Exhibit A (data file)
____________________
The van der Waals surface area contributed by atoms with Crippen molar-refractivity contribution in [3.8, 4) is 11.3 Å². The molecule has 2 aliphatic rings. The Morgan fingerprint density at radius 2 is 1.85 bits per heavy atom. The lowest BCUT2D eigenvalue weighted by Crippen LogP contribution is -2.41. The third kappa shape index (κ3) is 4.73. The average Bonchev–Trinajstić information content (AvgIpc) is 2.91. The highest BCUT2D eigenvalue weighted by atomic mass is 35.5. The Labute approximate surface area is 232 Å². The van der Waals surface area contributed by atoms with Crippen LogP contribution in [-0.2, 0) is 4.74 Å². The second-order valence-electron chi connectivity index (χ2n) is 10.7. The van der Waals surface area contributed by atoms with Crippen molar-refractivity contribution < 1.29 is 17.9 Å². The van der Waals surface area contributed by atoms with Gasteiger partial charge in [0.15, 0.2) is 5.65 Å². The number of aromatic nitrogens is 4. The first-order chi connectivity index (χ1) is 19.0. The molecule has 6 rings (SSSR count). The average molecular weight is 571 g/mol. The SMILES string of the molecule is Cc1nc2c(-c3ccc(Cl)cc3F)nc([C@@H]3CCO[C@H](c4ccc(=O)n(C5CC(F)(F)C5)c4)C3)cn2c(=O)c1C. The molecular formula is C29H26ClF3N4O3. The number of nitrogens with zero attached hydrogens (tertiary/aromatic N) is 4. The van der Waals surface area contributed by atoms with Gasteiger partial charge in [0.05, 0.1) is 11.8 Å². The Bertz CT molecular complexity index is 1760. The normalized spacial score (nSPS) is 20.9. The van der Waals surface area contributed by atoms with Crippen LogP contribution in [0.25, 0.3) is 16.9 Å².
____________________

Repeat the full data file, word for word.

The van der Waals surface area contributed by atoms with Crippen molar-refractivity contribution in [3.8, 4) is 11.3 Å². The molecule has 2 aliphatic rings. The Morgan fingerprint density at radius 2 is 1.85 bits per heavy atom. The lowest BCUT2D eigenvalue weighted by Crippen LogP contribution is -2.41. The third kappa shape index (κ3) is 4.73. The average Bonchev–Trinajstić information content (AvgIpc) is 2.91. The highest BCUT2D eigenvalue weighted by atomic mass is 35.5. The Labute approximate surface area is 232 Å². The van der Waals surface area contributed by atoms with Crippen LogP contribution in [-0.2, 0) is 4.74 Å². The second-order valence-electron chi connectivity index (χ2n) is 10.7. The van der Waals surface area contributed by atoms with Crippen molar-refractivity contribution < 1.29 is 17.9 Å². The van der Waals surface area contributed by atoms with Gasteiger partial charge in [0.15, 0.2) is 5.65 Å². The number of aromatic nitrogens is 4. The first-order chi connectivity index (χ1) is 19.0. The molecule has 6 rings (SSSR count). The average molecular weight is 571 g/mol. The SMILES string of the molecule is Cc1nc2c(-c3ccc(Cl)cc3F)nc([C@@H]3CCO[C@H](c4ccc(=O)n(C5CC(F)(F)C5)c4)C3)cn2c(=O)c1C. The molecular formula is C29H26ClF3N4O3. The number of nitrogens with zero attached hydrogens (tertiary/aromatic N) is 4. The van der Waals surface area contributed by atoms with Gasteiger partial charge in [0.05, 0.1) is 11.8 Å². The Bertz CT molecular complexity index is 1760. The normalized spacial score (nSPS) is 20.9. The van der Waals surface area contributed by atoms with Crippen LogP contribution in [0.25, 0.3) is 16.9 Å².